Ian Hunter
I live in Sydney, so it is not surprising that these horn handled straight pulls with a wire breaking spike
figure heavily in my collection .Don Bull (p168) notes that they are most common in Australia and
New Zealand and this is also apparent from Ebay auctions. For reasons still unclear to me they were
marketed from about 1870 until 1915 as “Adelaide” corkscrews.
The first I knew of Adelaide corkscrews was in the late 1990's when I came across a reference to
Adelaides in Don Bull's online corkscrew museum (Ron McLean's Q&A section). This started me
looking for different names and other variations and added interest to my local corkscrew hunting.
In 2006 I attended my first CCCC meeting, which Nick Hunt organized in Sydney. There I met Derek
and Louise Binney I was pleased to learn they lived close to me in Sydney and that Derek was
fascinated by Adelaides. Derek had a personal project to catalogue all the known variations and I
undertook to help. He collated his collection on a spreadsheet with different maker's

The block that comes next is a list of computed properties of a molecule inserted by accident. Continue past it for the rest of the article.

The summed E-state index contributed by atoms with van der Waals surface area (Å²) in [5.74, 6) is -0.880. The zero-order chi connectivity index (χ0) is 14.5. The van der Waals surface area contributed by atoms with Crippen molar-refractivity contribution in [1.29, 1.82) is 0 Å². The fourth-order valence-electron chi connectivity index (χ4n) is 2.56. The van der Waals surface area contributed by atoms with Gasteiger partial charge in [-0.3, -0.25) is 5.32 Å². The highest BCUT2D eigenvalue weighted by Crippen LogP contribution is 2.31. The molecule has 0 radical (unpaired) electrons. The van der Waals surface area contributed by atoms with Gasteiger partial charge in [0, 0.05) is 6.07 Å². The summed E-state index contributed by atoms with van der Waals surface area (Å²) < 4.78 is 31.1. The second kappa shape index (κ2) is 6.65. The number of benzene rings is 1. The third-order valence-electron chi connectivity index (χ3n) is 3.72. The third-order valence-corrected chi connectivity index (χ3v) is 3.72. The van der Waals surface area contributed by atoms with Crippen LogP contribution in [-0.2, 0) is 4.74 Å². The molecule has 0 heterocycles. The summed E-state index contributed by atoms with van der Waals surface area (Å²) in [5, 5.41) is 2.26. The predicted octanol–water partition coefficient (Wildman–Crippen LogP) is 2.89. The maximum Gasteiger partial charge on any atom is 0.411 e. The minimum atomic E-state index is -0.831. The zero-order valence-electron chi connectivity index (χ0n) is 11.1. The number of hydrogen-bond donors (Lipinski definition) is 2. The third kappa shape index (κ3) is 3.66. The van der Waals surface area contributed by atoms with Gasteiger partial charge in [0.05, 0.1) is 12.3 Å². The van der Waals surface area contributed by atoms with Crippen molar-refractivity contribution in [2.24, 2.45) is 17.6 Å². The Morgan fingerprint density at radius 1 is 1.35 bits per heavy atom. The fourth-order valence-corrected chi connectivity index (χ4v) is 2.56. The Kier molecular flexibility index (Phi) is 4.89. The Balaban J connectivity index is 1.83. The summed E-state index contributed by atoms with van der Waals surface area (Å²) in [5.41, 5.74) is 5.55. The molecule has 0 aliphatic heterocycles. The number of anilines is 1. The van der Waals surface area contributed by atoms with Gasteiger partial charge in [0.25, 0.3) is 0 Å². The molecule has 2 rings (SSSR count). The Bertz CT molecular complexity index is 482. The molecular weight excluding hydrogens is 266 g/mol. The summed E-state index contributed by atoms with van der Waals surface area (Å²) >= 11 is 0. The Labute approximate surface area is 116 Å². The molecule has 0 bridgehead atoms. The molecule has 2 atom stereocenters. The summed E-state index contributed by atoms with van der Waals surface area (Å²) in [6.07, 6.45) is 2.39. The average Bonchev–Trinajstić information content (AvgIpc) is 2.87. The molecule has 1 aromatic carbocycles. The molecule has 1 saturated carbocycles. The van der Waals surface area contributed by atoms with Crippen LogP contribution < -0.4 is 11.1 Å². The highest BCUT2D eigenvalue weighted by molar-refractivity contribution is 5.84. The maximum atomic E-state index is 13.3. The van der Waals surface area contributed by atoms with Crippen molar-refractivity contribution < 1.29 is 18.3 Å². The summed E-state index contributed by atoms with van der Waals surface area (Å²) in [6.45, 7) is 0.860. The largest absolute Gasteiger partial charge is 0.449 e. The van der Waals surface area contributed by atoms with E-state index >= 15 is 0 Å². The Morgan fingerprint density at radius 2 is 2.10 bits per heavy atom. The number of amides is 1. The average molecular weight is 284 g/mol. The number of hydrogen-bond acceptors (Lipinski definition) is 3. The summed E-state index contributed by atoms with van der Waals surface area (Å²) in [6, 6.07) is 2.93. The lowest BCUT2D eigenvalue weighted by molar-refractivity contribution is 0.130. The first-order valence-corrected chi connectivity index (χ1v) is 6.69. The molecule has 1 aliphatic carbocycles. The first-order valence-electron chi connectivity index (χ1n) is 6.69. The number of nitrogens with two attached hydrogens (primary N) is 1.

names,worms,spikes, handles etc. I then added mine and we were on our way, before Derek's sudden
death in 2008.
I was still keen on the project and Louise was happy to let me review and photograph Derek's
collection. While most spiked horns are not particularly rare or valuable, Derek had picked up some of
the more interesting ones. I then found that Bill Jarema in Melbourne has a liking for Adelaides and
had collected , or had records of, some named Adelaides I hadn't seen.
This note is largely just a description and collation of our 3 collections. Other scattered sources I have
found useful are :
1) Don Bull's Ultimate book which at p168 shows 12 different named examples .
2)Frank and Barbara Ellis' book of British registrations which includes some great information
on four registered designs and some of the makers with extracts from some trade catalogues.
Their later book “Corkscrews” (“Ellis book 2”). has some additional information (p160-1)
3)Fletcher Wallis, British Corkscrew Patents from 1795 which has 2 Adelaides with patented
cap lifters (p273-4)
4) Screwbase which has 14 entries I have chosen to classify as Adelaides.(CBb010, CBl130
and 131, CBx 120,121,130,131,132,133,136,138 ,139, 216 and 231)
5) “Trademarks on Base Metal Tableware” by Eileen Woodhead which can be googled ( or
search “trademarks” at
the website of the Society for Historical Archeology
6)Corkscrews in Thurungian Trade Catalogues by Reinhold Berndt which has a surprising
number of German examples
7) A page from an old Catalogue of unknown origin. From Bill Jarema's Ebay records. (Figure 1